Your chances of playing Augusta National or Pine Valley are remote, at best. Layouts like St. Andrews, PInehurst No. 2 and TPC Sawgrass are available for public play, assuming you are able to pay $400+ for a round of golf (pre-caddy, of course). Regardless of accessibility, we all long to play the game’s legendary tracks, and World Tour, celebrating its 20th birthday in 2019, helps golfers fulfill those dreams. World Tour features 18 holes that are a re-creation of some of the game’s most famed challenges. From Amen Corner at Augusta National to the Swilken Bridge at St. Andrews, World Tour takes golfers around the globe in one round.
Golfers receive a “passport” upon checking in at one of the Grand Strand’s most memorable clubhouses, setting the stage at one of the area’s bucket list courses. The initial appeal of World Tour is different than that of the area’s other upper echelon layouts, but the attraction of the course evolves. Sure, golfers love to read the plaques at each tee box, detailing the history of the hole they are getting ready to play, but they also come to realize World Tour is much more than a novelty. As opposed to a collection of 18 individual holes, the experience is a cohesive one. As a result, World Tour brings players back, year after year
So which three holes at World Tour you will be itching to play again?
— The 17th at TPC Sawgrass (No. 3 on the Open 9) is home to golf’s most famous island green, and your group will relish the opportunity to conquer a hole that has vexed the game’s best players for years. The hole is short, playing just 125 yards from the most commonly played set of tees, but the green isn’t large and the intimidation factor is real. Whether you put the ball in the water or find yourself with a birdie putt, this is a hole you and your buddies will be talking about.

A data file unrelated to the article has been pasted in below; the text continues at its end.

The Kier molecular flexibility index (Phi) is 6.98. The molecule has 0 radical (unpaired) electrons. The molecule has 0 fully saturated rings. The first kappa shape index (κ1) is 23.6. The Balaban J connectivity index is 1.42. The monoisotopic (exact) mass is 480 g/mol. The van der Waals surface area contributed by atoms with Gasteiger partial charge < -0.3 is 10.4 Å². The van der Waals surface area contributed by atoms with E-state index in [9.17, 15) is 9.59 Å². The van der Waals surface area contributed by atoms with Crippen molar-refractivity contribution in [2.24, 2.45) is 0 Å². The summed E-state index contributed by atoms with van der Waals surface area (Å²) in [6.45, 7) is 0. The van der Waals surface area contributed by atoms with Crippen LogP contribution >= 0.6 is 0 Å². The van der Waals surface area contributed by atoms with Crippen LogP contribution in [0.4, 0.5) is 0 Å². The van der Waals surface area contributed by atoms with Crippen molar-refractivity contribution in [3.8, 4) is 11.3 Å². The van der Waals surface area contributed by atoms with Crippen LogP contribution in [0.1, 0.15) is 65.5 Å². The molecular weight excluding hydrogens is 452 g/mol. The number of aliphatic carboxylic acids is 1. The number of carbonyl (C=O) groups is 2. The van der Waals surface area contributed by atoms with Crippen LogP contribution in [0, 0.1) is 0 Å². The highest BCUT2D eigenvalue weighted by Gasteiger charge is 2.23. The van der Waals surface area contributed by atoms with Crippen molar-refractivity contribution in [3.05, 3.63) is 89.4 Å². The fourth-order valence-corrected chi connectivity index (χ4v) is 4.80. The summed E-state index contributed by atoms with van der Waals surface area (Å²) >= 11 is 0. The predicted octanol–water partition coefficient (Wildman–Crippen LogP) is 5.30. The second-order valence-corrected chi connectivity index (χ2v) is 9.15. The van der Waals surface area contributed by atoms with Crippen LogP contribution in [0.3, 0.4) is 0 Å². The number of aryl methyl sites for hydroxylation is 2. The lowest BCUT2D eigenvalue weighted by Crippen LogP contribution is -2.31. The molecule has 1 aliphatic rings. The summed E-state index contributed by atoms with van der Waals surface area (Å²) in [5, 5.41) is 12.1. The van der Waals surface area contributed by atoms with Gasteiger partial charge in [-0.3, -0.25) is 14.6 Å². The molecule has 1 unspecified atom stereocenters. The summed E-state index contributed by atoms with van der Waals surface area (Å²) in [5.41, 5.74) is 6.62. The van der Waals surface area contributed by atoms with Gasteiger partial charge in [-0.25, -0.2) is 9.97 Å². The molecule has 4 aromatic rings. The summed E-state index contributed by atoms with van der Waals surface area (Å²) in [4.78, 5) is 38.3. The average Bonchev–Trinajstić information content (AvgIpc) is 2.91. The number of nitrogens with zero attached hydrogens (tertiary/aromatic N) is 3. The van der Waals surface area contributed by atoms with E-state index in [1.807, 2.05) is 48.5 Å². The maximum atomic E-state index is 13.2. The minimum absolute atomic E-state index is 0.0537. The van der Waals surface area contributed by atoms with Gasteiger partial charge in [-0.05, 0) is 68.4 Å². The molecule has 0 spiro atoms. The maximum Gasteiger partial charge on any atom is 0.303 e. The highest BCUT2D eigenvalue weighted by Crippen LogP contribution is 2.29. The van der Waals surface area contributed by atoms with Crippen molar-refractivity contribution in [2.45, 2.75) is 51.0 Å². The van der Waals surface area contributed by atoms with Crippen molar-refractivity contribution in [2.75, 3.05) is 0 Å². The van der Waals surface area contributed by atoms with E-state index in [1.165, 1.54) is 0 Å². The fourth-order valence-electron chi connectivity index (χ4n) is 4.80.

— St. Andrews was golf’s first course and No. 18, complete with the Swilken Bridge, which is believed to have been built by the Romans, and a green that features the “Valley of Sin,” is one the game’s iconic holes. World Tour (No. 9 on the Open 9) recreates the par 4 18th at St. Andrews and you can’t play the hole without imagining yourself in the game’s birthplace. This is a great place to finish a round.
— The par 3 12th at Augusta National plays just 155 yards from the tips, a distance that would seem to be a layup for the game’s greatest players, but it’s one of the famed layouts most dangerous holes. Just ask Jordan Spieth, who seemed to be coasting towards a second consecutive green jacket in 2016 until he made quadruple bogey 7 on “Golden Bell.” World Tour (No. 5 on the Championship 9) provides you the opportunity to challenge the hole that sits in the heart of Amen Corner. You can envision yourself crossing Hogan’s Bridge and clearing Rae’s Creek. Let’s just hope it doesn’t take you three times to get across the water, like it did Spieth.
With March and the spring golf season upon us, World Tour will absolutely enhance your 2019 Myrtle Beach golf trip.